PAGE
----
Monsanto challenges Centre, says cap on royalty ‘bad in law’


Challenging the Centre’s proposals to cap royalty for genetically modified (GM) seeds and deprive it of the freedom to choose local licensees and negotiate commercial terms with them, US biotech major Monsanto said the move was “both bad in law and policy” and amounted to usurping its patent, which falls within the larger definition of property in the Constitution and is inalienable from it unless by authority of law.

The seed-tech company, which quoted an independent study to suggest that it requires to spend about R900 crore to develop a new GM product and bring it to the market, argued in its detailed response to the agriculture ministry’s draft guidelines on GM technology agreements issued in May that if implemented, these would “set at (sic) naught” all the benefits delivered to Indian farmers over the last one and half decade via its GM cotton.

Currently, 90% of India’s cotton area of 11.8 million hectares (in the 2015-16 season) is under Bt (GM) cover. Domestic cotton output has risen manifold since farmers started using Bt seeds — from 13.6 million bales in 2002-03 to 30.1 million bales in 2015-16.

Mahyco Monsanto Biotech or MMB (Monsanto’s 50:50 joint venture with Maharashtra-based Mahyco) had, on July 6, withdrawn its application for environmental clearances for commercial cultivation of its Bollgard II Roundup Ready Flex technology.

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It called the decision “an outcome of the uncertainty” surrounding its India business due to the regulatory overreach. The company, however, added that the decision would have no impact its current cotton portfolio in the country, making it clear that only the new technology will be held from Indian farmers.

In its latest submission to the ministry, MMB said what the ministry intended to bring in by seeking to nullify all existing licence agreements and introduce the new rules was a “free-for-all regime”.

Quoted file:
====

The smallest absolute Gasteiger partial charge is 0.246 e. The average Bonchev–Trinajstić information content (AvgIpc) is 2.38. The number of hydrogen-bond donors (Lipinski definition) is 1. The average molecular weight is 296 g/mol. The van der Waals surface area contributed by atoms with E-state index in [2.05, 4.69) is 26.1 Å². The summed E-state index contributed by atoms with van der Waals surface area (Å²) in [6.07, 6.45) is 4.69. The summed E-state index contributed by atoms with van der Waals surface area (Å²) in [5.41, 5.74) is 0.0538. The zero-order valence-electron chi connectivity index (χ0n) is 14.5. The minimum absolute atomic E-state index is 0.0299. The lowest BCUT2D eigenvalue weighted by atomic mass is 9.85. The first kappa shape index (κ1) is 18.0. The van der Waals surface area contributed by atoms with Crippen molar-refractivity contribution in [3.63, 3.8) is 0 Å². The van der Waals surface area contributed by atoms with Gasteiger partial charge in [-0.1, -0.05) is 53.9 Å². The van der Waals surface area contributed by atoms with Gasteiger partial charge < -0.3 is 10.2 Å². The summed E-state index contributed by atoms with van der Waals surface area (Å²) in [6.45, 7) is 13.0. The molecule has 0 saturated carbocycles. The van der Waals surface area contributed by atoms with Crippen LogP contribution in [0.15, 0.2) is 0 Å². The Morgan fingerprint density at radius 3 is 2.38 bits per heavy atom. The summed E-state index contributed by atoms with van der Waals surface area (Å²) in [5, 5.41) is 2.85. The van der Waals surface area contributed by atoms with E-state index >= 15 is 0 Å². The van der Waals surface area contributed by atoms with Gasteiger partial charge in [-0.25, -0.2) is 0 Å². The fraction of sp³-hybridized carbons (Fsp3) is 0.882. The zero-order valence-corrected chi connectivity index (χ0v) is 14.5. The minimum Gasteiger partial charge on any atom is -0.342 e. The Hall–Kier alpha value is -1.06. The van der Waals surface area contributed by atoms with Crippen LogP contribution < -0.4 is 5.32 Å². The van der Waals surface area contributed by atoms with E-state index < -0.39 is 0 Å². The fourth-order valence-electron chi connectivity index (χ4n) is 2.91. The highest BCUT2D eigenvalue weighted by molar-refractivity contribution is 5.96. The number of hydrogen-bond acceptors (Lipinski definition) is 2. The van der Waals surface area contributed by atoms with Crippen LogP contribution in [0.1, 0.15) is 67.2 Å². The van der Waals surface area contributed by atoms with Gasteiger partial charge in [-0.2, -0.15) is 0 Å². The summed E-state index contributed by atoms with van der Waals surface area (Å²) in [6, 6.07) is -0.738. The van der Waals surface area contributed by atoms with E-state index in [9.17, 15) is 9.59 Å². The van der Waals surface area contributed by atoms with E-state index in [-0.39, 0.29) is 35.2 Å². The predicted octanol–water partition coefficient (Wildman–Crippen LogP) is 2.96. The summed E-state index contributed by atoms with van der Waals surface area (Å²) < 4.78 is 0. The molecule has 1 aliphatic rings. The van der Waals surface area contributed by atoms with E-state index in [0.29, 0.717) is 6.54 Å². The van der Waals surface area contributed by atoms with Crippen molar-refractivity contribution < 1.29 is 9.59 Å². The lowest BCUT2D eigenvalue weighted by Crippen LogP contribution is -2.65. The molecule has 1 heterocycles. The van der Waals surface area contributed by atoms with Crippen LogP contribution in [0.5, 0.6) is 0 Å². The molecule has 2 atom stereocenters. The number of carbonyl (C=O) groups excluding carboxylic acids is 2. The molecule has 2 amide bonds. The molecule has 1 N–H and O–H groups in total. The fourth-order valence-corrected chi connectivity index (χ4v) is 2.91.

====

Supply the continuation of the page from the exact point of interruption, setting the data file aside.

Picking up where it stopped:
The ministry’s draft guidelines, MMB said, were an attempt to create a parallel framework of compulsory licensing (CL), which is at odds with the well-defined mechanism under Section 84 of the Patents Act, besides being devoid of checks and balances.

According to the company, the draft guidelines expanded the scope of CL in a draconian manner as it doesn’t mention the circumstances under which such licences could be issued under the Act’s Sections 84 (at the behest of an interested party) and 92 (under special governmental powers to be exercised during national emergency, etc) Unless the conditions specified in the Act were met, the draft that sought to invoke CLs via executive order won’t stand legal scrutiny. Besides, the draft guidelines reflected incorrect understanding of the extant IPR regime for “biotechnology, plants and varieties in the seed industry” and were ulta vires the Essential Commodities Act, MMB argued.

Calling into question the ministry’s move to assume the power to decide the GM technology licensing conditions, MMB said, “No licensor will want to enter into arrangement that carries a high risk of having to constantly enter into disputes and arbitration proceedings for any recovery of contractually agreed to Trait Value…it is important that the potential licensing partner is a company known to be compliant with the regulatory laws, which has necessary infrastructure, wherewithal and training to undertake hybrid development using GM traits.”

Alluding to the gradual decline in Bt cotton yield, MMB said: “All seed companies capitalise on the brand name associated with the technology and, therefore, adverse consequences resulting from poor implementation by licensees is ultimately directed back at the technology and (us). It added that although the environment ministry’s Genetic Engineering Approval Committee has attempted to “curb this issue” by mandating NOC from the technology holder, this wouldn’t guarantee “sustained quality” from seed companies throughout the lifespan of the product. MMB, incidentally, is engaged in a legal battle with a clutch of seed companies for the latter’s alleged non-payment of trait value.

The agriculture ministry had, in December last year, imposed price controls on Bt cotton seeds. Subsequently, in May this year, in the face of protests from Monsanto and its local partners, it had to summarily put in abeyance for a period of 90 days a gazette notification that sought to impose a cap on the royalty charged by seed-tech firms on new traits at 10% of the maximum selling price (MSP) of the seeds (to be fixed by the government) for the first five years, to taper further by an an annual 10%. By that order, the government had also sought to arrogate to itself the right to decide when a GM trait loses its potency and proposed that once the efficacy goes, the royalty can’t be charged. The government claimed that the move, supported by local seed companies not in partnership with Monsanto, would ensure availability of cotton seeds to farmers at “reasonable and affordable” prices.